Today we have upgrade the MyPortfolio system to version 1.10, you can read about the improvements this has brought on our recent post announcing the upgrade.

    In addition to this the Mahara User Group for Southern England (MUGSE) was held last week. Mahara is the name of the software used to run MyPortfolio at UCL. The user group contained a number of presentations on topics such as new users of Mahara, changing the language files and up-coming improvements. You can see a full write-up of the user group on my personal blog: http://digidomi.wordpress.com/2014/11/24/mugse-2-sparsholt-college/ Please note that as this is my personal blog it is not associated with UCL and reflects my own thoughts and opinions.

    The next user group will be happening in the first quarter of next year and is likely to be in London. More details will be shared nearer the time and once a location and date have been confirmed. It is also likely that the conference, which from this year will be known as the Mahara UK Hui (to reflect the systems New Zealand roots) will also be held in London, around the start of July.

    If you have any questions about the MyPortfolio system please get in touch with E-Learning Environments

    UCLeXtend update – November 2014

    By Matt Jenner, on 24 November 2014

    UCL’s new public-facing e-learning environment; UCLeXtend is ready and waiting for your ideas. Live since May 2013 it has attracted over 5000 learners and 23 courses. We revamped it in August 2014 and now it’s sitting pretty. But there’s a lot more to come, this is where you get involved. 

    Note: this post is largely written for an internal audience, apologies to external readers – do contact us (details below) if you have an enquiry.

    About UCLeXtend

    For those who don’t already know, it’s a Moodle-based online platform which can cater for a wide range of courses. Its core capability is to advertise courses, attract/process registrations and provide an online space for learning and teaching. Do take a look for yourself – http://extend.ucl.ac.uk 

    UCLeXtend homepage - November 2014

    UCLeXtend homepage in November 2014

    It can be used to support a range of ideas and activities and so far has been used for: 

    • CPD
    • Executive education
    • Conferences
    • Taster modules
    • Research dissemination
    • Mini-MOOCs
    • Self-paced study. 

    Some are free, others charge; some are open, others are closed/private. A few are fully online, and the majority support face to face activities. Around half are brand new – but others have been running for some time in other guises. Some are not even courses at all, and that’s OK too.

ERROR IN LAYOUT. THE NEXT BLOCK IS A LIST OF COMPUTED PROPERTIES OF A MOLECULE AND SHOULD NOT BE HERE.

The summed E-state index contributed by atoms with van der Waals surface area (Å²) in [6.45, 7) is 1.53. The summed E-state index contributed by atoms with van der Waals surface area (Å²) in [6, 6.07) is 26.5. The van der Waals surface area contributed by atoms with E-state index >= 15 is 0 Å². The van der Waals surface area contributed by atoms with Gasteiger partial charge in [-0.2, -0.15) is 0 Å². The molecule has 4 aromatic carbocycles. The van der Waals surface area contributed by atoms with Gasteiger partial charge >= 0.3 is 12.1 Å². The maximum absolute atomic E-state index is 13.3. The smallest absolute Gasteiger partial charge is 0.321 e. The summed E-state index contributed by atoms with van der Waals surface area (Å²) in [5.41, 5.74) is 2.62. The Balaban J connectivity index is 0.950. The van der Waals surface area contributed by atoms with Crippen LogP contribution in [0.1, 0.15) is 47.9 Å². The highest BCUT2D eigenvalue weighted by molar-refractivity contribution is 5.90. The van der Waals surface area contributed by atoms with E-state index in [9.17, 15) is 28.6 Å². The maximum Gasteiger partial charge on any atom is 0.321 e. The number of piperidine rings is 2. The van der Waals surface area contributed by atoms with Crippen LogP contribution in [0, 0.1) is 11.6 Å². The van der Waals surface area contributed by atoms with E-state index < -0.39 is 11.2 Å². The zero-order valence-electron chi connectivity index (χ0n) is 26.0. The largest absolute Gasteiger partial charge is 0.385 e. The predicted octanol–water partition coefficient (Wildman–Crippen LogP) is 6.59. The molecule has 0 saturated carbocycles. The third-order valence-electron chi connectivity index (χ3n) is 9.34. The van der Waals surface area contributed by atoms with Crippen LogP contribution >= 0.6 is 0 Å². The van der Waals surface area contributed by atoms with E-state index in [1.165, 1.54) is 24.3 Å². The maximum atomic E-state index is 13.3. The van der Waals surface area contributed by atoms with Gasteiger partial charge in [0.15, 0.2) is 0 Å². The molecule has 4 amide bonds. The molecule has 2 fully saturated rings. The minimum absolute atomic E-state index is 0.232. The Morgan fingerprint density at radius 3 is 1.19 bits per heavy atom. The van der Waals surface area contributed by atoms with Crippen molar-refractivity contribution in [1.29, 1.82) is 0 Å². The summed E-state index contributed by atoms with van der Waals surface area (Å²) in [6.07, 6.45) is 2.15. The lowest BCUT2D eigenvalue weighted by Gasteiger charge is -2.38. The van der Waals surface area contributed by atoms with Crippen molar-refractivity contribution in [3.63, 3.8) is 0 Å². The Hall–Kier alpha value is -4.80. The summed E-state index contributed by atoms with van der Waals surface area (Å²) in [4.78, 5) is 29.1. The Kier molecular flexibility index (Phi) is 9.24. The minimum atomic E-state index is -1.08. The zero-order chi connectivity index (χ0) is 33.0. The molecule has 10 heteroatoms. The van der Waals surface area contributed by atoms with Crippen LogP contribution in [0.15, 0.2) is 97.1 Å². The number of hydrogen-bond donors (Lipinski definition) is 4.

In brief; UCLeXtend is/offers:

    • Moodle based – get on the ground running;
    • Open registration – you do not need a UCL computer account to be a UCLeXtend learner / delegate / participant / etc. Anyone can register with their own email / password combination.
    • Payment processor – not everything in life is free, so UCLeXtend accepts most credit and debit cards (or the slower, pay-by-invoice option)
    • Free course provider – some things in life are free, you don’t have to charge for your course
    • Discounts and ‘bulk seats’ options – more information in the UCLeXtend 101 wiki

    Note: income derived from your UCLeXtend course goes directly to your department finance codes.

    Get involved & find out more

    Online guidance

    There’s a few more things to cover; but much of it is procedural or too bloaty for email. So instead; we’ve compiled online content that outlines a lot of the questions you may have, processes, a handful of forms and a few other things. Do take a look, it should cover a lot (but it’s still in development):

    https://wiki.ucl.ac.uk/display/UCLeXtend

    (UCL login required – top left of the wiki, sorry external folk)

    UCLeXtend drop-in session

    If you’re interested in exploring UCLeXtend  or have questions you want to ask please do get in touch. We’re also running a trial (one-off for now) session where you can come and ask questions, share your ideas and hear about what do next. We’ll do a demo of UCLeXtend and be on hand to talk with you. Feel free to come for the whole hour, or drop-in whenever you like. 

    Details

    2nd December 2014, 13:00 to 14:00 in Foster Court 233 

    If you can’t attend this we will look to put on more dates in the future (January onwards) or would rather do it via an online meeting or for us to come along to a departmental / faculty / teaching group session then just ask. 

    Getting started? Why not try a ‘CPD Wrapper’

    With so many options opening up; we felt it important to highlight one which is slightly easier to grasp and works well with existing provision. The concept is CPD Wrappers which we covered at the last Forum event in November. Here’s a presentation we made in E-Learning Environments which broadly outlines the ideas:

    Full URL: https://www.haikudeck.com/cpd-wrappers-uncategorized-presentation-AmK4CAMI4E

    If you’re interested in developing a ‘CPD wrapper’ (or anything else for UCLeXtend) get in touch with us, email is best – extend@ucl.ac.uk

    Contact us

    I don’t mind you contacting me directly, but you may find a faster (and more organised) response from the email above which goes to a shared inbox. Or come along to the session next Tuesday and we’ll go from there. 

    Hope to hear of your ideas soon!